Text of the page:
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The Sentinel=record. (Hot Springs, Ark.) 1900-current, October 11, 1914, Image 1

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Persistent link: https://chroniclingamerica.loc.gov/lccn/sn89051285/1914-10-11/ed-1/seq-1/

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One way to meet me high cost of
living Is to spend more time studying
the advertisements In your morning
newspaper. In that wa* you will leara
where to spend your money and get
the best possible value.
SECOND mi, I TO (|
James Pitches Phenomenal Game
Holding Slugging Mackmen to Two
Paltry Hits—Utility Man Deal
Turned the Scoring Trick.
Boston: AB.
Mann, r. f.5
(Evers, 2 b. 4
Cather, I. f.5
Whitted, c. f.3
Schmidt, 1b. 4
Gowdy, c.2
Maianville, s. s. 2
Deal. 3 b. 4
James, p. 4
R. H. PO. A. E.
0 2 0 0 0
0 2 0 3 0
0 0 2 0 0
0 0 1 0 0
0 1 12 1 0
0 0 8 1 0
0 12 4 1
112 2 0
0 0 0 3 0
Totals .33 1 7 27 14 1
Philadelphia: AB.
Muiphy, r. f. 3
Oldring, I. f.. .. 3
Collins, 2 b.3
Baker, 3 b.3
Mclnnis, 1 b.3
JBtrunk, c. f.3
“tarry, s. s.2
Schang. c. 3
Plank, ..2
xWalsh .0
R. H. PO. A. E.
0 0 2 0 0
0 0 0 0 0
0 15 2 0
0 0 2 3 0
0 0 7 0 1
0 0 4 0 0
0 0 2 6 0
0 15 2 0
0 0 0 1 0
0 0 0 0 0
Totals .25 0 2 27 14 1
■ x—Hit for Plank in ninth.
Score by innings:
Boston .
COO OOO 001—1
000 COO OOC—0
Two-base hits, I teal, Schang. Sacri
fice hit, iMaranvlile. Stolen bases,
Ifteal 2, Harry. Double play. Maran
ville and Schmidt. Left on bases,
Boston 11, Philadelphia I. Base on
'halls, off James 3. Plank 4. First
•base on errors, Boston I. Hit by
pitcher, i.Maranviilc. struck out. by
James 8, by Plank 0. Passed ball,
>Si hanui. Time, !:•>«.
Umpires- At the plate, Hildebrand;
bases, Byron; left field, Klein; right
field, iBlneen.
(Philadelphia, Oct. 10.—In a pitchers
'battle with a dramatic climax usually
reserved for baseball fiction, the Bos
ton Nationals defeated the Philadel
phia Americans here today in the se< -
ond came of the world’s series by a
score of 1 to 0. As a result of the
victory (he Braves left for Boston to
night woth a two game lead over the
Athletics and the added advantage of
playing the next two contests on tneir
home grounds when the seties is re
sinned on Monday.
Alth-rmi. i the American league
champions were forced to how for the
second time In tWo days to the supe
rior play of their National league
rivals, they offered a far more de
termined opposition than was the
case Friday. For eight innings the
two clubs batted behind the pitching
of James and Plank, without the sem
■fiance or an advantage. men camo
the break in the game and once morn
the Mac km on saw (mother world s
series conte.st slip away.
■lames had been pitching linlritabla
H all and Plank, while not as effective,
had. with the aid of '.lis remarkable
inlie'd. held Boston scoreless. The
lAthletics' veteran iwirier was work
ing as smoothly as at the beginning
of the game when Maranville faced
iliim at the aliening of the ninth in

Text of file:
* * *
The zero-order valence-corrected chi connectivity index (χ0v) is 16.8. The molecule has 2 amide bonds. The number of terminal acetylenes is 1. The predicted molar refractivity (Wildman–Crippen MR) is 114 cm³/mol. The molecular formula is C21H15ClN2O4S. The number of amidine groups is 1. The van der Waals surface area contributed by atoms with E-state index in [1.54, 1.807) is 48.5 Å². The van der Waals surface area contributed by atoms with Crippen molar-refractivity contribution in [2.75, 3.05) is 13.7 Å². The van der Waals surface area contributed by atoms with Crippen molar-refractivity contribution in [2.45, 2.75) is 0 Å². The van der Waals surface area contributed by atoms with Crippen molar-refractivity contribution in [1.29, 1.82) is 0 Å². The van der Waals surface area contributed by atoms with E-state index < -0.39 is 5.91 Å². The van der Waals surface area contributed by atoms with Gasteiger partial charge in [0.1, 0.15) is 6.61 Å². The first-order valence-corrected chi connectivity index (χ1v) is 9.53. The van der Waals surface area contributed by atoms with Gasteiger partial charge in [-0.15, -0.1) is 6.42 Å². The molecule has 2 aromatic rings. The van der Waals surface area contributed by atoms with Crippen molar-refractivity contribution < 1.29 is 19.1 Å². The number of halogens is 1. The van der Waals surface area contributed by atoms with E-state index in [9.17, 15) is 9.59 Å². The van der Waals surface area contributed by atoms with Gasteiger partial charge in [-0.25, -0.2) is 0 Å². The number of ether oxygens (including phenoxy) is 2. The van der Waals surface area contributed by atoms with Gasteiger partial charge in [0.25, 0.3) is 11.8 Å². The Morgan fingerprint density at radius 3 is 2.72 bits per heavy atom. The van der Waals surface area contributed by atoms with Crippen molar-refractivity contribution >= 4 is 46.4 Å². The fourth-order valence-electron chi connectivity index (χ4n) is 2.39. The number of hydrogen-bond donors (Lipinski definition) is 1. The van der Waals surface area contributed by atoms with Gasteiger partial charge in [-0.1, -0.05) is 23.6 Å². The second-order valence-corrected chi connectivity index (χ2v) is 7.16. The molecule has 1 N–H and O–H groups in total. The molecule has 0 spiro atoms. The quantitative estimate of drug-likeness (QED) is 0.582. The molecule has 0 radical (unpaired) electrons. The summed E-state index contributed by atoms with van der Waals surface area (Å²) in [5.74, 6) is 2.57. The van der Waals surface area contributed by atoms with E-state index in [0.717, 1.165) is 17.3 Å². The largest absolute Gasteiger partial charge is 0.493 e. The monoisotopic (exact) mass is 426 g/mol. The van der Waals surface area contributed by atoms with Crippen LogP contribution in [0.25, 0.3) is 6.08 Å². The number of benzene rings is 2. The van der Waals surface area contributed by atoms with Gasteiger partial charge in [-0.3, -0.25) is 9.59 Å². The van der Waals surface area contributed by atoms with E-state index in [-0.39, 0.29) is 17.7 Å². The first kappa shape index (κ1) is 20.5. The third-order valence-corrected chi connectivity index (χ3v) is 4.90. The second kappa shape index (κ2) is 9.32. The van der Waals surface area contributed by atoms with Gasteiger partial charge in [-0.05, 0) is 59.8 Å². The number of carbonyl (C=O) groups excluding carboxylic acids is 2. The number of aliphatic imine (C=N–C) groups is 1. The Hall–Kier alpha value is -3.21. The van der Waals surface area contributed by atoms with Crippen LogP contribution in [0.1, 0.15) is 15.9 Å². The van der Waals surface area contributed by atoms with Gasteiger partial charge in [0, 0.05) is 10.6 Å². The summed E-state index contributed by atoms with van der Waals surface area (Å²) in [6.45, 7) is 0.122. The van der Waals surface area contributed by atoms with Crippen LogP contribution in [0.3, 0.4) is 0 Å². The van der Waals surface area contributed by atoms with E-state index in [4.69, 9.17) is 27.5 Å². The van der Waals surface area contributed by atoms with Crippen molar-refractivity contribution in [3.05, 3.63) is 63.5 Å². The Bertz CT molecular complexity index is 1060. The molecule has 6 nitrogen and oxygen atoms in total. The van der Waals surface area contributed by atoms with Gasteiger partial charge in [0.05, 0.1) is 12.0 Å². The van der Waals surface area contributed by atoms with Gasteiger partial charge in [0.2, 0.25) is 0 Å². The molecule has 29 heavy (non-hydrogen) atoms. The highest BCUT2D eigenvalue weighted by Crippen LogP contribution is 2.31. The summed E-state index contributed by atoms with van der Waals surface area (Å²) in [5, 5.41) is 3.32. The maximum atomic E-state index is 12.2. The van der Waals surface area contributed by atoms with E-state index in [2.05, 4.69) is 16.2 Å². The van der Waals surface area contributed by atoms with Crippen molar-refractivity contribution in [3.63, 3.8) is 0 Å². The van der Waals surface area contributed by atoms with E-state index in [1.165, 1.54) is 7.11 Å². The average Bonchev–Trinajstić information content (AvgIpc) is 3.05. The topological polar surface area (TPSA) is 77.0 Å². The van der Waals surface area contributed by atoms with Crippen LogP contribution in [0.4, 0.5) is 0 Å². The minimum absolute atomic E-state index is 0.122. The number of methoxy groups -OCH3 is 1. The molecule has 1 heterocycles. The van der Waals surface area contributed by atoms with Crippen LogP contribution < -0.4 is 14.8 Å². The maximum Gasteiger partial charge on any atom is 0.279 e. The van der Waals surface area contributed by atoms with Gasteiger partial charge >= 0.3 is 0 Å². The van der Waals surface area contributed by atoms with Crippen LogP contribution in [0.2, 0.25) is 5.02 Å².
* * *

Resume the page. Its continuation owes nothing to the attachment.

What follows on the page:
ning. The phantom-Uke shortstop
went out, Barry to Molnnis, and Deal,
substitute third baseman, in place of
"’Red" Smith, stepped to the plate.
The Athletic followers already were
figuring on what chance their players
had to win out in the ninth. Deal
and James appeared to he easy out
p’The (Boston third sacker, who had hit
,iiito three double plays on Friday aril
'forced three teammates in today’s
same was not considered a batting
lac tor.
Deal Upset Athletics.
| it was Dea4, however, who upset
IPIank’s expectations, and the Ath
letics’ chances. He drove a long
double over Strunk’s head and a m>
nient later stole third when Scliang
threw low to Barry to catch Deal ot'l
1,10 base. Barry turned to throw it
third, hut held the bi ll and Deal wa
sate. Whether Baker was not chose
enough t<> (lie bag or Barn believed it
was too late to head oft til; runn.-r
>s not known. Janies fanned, hut
Mann lifted a low, puzzling Texas
leaguer over. BJddie (Collins’ h.*:id.
Athletics’ Great Rally.
Although tlie latter made a .'ratid
try for the ball it just touched liis
fingers and sprawled in the tm:. Beal
dashing across the plate wifi the
solitary run of tile game.
Tlie Athletics replied with a great
tally in their half of the ninth and
James, who had carried the game on
is shoulders alone up to this point,
liegan to totter. The thousands of
rooters for the home club were
stamping, cheerinu and clapping in
unison and Barry waited patiently
until James passed him to first,
l-’ehang fanned hut Wash batting lor
I’.'ank, also was walked by tlie rat
tled pitcher.
With two on and one out, the fans
felt sure tlie Mackmen were to !r v«k
through and win, and the uproar was
deafening. Hddi& (Murphy, ‘ lead off
uian" for tlie Athletics, stepped to the
plate and catching one of James'
curves full on the end of his hot,
drove a leaping grounder to the left
of second base. Maranville sprang
with the crack of the hat an 1 .vi.h a
catlike bound clutched the ba'l and
with another leap touched he bag,
forciuj Walsh. With almost the
same motion lie snapped the hall t >
Schmidt at first for a double on Mur
phy, and a second later went down in
a cloud of dust as Walsh cras.ie.l into
him at top speed. When lie scram
bled to iiis feet the other players
were running for the club house'and